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Monday, January 26, 2009
Cards set aside own agendas to win


Terrence Williams doesn't have the exact answer as to why Louisville couldn't start the season the way it should have, the way it wanted or the way it was projected.

But he has an idea.

Selfishness to some degree was involved.

"It's not an excuse, but everybody was coming off a summer of their own agenda,'' said the Louisville senior forward. "Everybody was about shooting too much, including myself, instead of buying into what the coach was saying. After a while, we got embarrassed.''

Louisville didn't embarrass itself. The losses to Western Kentucky in Nashville, to Minnesota in Glendale, Ariz., and top UNLV at home were hardly to teams that scrape the bottom of the RPI. All three of these teams could be in the NCAA tournament. Instead, what the losses did was create a perception that Louisville wasn't a Final Four-caliber team and couldn't compete with Pitt and Connecticut for the Big East title.

Clearly, that was wrong. Louisville has won seven in a row, is one of two undefeated teams in the Big East at 6-0 (the other is Marquette) and is coming off an impressive Sunday win at Syracuse, just eight days after beating then-No. 1 and undefeated Pitt at home.

"What we did is listen to our Hall of Fame coach instead of our own agendas,'' Williams said by phone late Sunday after the Cardinals returned from Syracuse. "We're thinking of we now, not our own agendas.''

But it's not like the seven wins were without a few hiccups. Louisville needed a game-winning 3-pointer by Edgar Sosa to beat Kentucky, and if Villanova had converted a layup, the Cards would have lost to those Wildcats, too.

"I'm not going to lie, we were lucky in those games,'' Williams said. "But you need luck to win the Big East championship.''

But there's more statistical data that backs up Louisville's run than just luck.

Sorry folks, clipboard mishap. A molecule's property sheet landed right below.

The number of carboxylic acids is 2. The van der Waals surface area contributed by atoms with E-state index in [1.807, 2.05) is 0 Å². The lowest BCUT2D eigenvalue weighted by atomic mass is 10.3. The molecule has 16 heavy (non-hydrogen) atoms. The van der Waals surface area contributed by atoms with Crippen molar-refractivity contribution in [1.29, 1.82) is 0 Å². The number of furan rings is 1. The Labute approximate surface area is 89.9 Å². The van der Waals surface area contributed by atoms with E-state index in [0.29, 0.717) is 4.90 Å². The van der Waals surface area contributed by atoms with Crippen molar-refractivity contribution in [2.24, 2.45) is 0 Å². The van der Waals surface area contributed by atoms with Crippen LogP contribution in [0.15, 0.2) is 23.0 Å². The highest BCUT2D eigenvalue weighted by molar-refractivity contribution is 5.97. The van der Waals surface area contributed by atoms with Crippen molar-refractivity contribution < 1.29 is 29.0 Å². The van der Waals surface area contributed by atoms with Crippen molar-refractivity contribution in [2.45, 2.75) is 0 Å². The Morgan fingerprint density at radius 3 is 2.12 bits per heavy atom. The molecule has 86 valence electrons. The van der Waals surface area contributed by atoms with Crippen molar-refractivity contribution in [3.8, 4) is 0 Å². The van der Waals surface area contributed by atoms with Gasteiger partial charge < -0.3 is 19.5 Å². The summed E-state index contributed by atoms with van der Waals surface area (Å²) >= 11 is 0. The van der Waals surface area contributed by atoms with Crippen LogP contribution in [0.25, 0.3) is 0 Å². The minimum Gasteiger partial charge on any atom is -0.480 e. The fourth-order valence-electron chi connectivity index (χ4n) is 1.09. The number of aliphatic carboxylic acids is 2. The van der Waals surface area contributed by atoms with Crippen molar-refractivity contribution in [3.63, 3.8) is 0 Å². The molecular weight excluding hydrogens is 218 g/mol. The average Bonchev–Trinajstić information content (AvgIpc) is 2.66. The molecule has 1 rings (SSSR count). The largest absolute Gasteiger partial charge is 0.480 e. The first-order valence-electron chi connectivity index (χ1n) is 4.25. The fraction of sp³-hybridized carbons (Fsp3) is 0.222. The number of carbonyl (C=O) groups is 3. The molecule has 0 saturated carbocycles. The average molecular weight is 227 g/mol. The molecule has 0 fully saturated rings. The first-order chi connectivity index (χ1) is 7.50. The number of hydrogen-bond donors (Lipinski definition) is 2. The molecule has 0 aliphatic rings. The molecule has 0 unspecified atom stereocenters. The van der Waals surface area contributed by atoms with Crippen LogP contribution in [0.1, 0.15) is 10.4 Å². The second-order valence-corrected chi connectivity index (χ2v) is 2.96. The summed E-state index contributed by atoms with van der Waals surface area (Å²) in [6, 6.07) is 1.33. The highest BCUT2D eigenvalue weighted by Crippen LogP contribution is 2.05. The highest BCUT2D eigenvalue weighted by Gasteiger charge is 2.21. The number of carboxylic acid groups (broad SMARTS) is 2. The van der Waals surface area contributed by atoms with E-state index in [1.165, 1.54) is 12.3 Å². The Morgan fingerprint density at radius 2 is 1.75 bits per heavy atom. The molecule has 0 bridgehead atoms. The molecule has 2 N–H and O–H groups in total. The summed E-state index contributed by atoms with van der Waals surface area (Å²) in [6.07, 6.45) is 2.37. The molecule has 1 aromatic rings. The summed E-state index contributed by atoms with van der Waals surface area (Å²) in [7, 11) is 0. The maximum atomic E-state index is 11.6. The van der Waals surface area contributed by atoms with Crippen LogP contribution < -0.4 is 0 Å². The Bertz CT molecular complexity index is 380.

Louisville has won four of six Big East games on the road so far. The Cardinals have held 11 opponents to below 40 percent from the field, including five of the last six. If you're looking at just Big East stats, the Cardinals are tops in scoring defense (61.5 ppg), field-goal percentage defense (.379), blocked shots (6.8) and steals (9.0), according to Louisville.

This is also the first time the Cardinals have started conference play with a 6-0 record since 2004, when they were in Conference USA.

One of the main reasons for the hot start is Williams. In his last four games, he is shooting 55 percent (33-of-60) and 44.4 percent on 3s (8-of-18) and is averaging 20.5 points, 10.8 rebounds, four assists and three steals.

"I'm being more assertive offensively,'' Williams said. "It's not that I'm looking for my shot more; I'm not forcing my shot. I don't go and try to score 20 points.''

Williams attributes the defensive change to a number of things, including listening to Rick Pitino's demands, the sheer length and athleticism of himself, Earl Clark and Samardo Samuels, and a desire to actually play defense.

"Defense is fun for this team,'' said Williams.

And losing to Western Kentucky, and perhaps to UNLV at home, has made the Cards much more appreciative of the opponent. "We can't have a letdown, we can't be an upset,'' Williams said. "A prime example is Georgetown losing to Seton Hall.''

The schedule is favorable for the Cards, with five of the next seven at home, including a showdown with Connecticut on Feb. 2. The two road games are at St. John's and at Notre Dame.

• It's still hard to figure out if Florida is really good or if the SEC is just average. Regardless, the Gators had an impressive win over Vanderbilt in Nashville on Sunday afternoon. Florida is going to win a lot of games if Chandler Parsons played like he did against the Commodores. He scored 27 points, including seven of Florida's 15 3s. If they do that, the Gators will be hard to beat in the SEC.

• Seton Hall's win over Georgetown and St. John's win over Notre Dame aren't going to keep the losers out of the NCAA tournament. But it does create a bit more separation among the elite and the middle ground in the Big East. We'll see if any of the true elite teams in the Big East lose to the bottom dwellers this season. Hard to believe that Georgetown started out the Big East with a road win at Connecticut and is now 3-4 in the league.

• Give Tom Crean credit for Indiana's work ethic. The Hoosiers don't quit. Indiana was right there throughout Sunday's game, losing by four to Minnesota.

• Virginia Tech is a great example of why it is a long season, and why making snap decisions on whether a team is tourney-worthy can be done way too early. The Hokies are off to a 4-1 ACC start with wins at Wake Forest, at Miami and over Boston College. Malcolm Delaney poured in 29 in the road win at Miami on Sunday night.

John Holland continues to be durable for Boston University. Holland played 39 minutes for the Terriers in the Sunday win at Maine, scoring 23 points. Holland played 60 minutes in a quadruple overtime win over Stony Brook and 44 minutes in a double-overtime win over UMBC.

• I never would have guessed that Georgia Tech would be 0-6 in the ACC at this point.

• Northern Iowa continues to rule the Missouri Valley. A 78-69 win at Missouri State moved the Panthers to 8-1 in conference play. Adam Koch had the game of the day on Sunday with 30 points, including making 18 of 20 free throws.